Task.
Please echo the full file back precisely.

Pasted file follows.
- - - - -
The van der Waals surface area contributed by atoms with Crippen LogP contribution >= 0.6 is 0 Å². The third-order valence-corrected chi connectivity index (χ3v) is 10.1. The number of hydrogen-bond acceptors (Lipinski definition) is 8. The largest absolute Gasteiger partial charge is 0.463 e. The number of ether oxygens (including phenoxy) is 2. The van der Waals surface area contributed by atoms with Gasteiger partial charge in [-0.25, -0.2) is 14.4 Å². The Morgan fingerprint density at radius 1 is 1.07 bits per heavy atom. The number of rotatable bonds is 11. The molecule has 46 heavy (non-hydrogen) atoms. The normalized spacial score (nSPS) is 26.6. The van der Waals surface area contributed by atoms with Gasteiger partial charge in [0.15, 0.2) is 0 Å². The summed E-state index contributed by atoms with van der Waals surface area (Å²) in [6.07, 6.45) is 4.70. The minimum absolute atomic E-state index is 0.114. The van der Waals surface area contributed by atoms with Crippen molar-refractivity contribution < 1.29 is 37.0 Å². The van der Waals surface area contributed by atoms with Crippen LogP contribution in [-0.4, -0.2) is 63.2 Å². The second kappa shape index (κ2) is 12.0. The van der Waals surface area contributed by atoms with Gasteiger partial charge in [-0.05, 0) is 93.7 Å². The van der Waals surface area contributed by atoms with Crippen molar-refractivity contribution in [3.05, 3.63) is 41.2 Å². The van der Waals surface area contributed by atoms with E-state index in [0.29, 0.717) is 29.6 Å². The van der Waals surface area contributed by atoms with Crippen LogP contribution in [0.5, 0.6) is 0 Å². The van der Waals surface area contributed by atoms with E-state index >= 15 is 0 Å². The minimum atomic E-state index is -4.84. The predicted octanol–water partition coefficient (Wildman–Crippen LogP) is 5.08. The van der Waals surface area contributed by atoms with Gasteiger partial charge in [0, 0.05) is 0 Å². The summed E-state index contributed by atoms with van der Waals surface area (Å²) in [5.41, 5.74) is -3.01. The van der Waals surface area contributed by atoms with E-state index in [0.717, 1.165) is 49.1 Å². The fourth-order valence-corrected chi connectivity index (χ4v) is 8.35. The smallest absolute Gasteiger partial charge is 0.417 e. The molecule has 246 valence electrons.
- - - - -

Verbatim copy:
The van der Waals surface area contributed by atoms with Crippen LogP contribution >= 0.6 is 0 Å². The third-order valence-corrected chi connectivity index (χ3v) is 10.1. The number of hydrogen-bond acceptors (Lipinski definition) is 8. The largest absolute Gasteiger partial charge is 0.463 e. The number of ether oxygens (including phenoxy) is 2. The van der Waals surface area contributed by atoms with Gasteiger partial charge in [-0.25, -0.2) is 14.4 Å². The Morgan fingerprint density at radius 1 is 1.07 bits per heavy atom. The number of rotatable bonds is 11. The molecule has 46 heavy (non-hydrogen) atoms. The normalized spacial score (nSPS) is 26.6. The van der Waals surface area contributed by atoms with Gasteiger partial charge in [0.15, 0.2) is 0 Å². The summed E-state index contributed by atoms with van der Waals surface area (Å²) in [6.07, 6.45) is 4.70. The minimum absolute atomic E-state index is 0.114. The van der Waals surface area contributed by atoms with Crippen molar-refractivity contribution < 1.29 is 37.0 Å². The van der Waals surface area contributed by atoms with Crippen LogP contribution in [-0.4, -0.2) is 63.2 Å². The second kappa shape index (κ2) is 12.0. The van der Waals surface area contributed by atoms with Gasteiger partial charge in [-0.05, 0) is 93.7 Å². The van der Waals surface area contributed by atoms with Crippen molar-refractivity contribution in [3.05, 3.63) is 41.2 Å². The van der Waals surface area contributed by atoms with E-state index in [0.29, 0.717) is 29.6 Å². The van der Waals surface area contributed by atoms with Crippen LogP contribution in [0.5, 0.6) is 0 Å². The van der Waals surface area contributed by atoms with E-state index >= 15 is 0 Å². The minimum atomic E-state index is -4.84. The predicted octanol–water partition coefficient (Wildman–Crippen LogP) is 5.08. The van der Waals surface area contributed by atoms with Gasteiger partial charge in [0, 0.05) is 0 Å². The summed E-state index contributed by atoms with van der Waals surface area (Å²) in [5.41, 5.74) is -3.01. The van der Waals surface area contributed by atoms with E-state index in [0.717, 1.165) is 49.1 Å². The fourth-order valence-corrected chi connectivity index (χ4v) is 8.35. The smallest absolute Gasteiger partial charge is 0.417 e. The molecule has 246 valence electrons.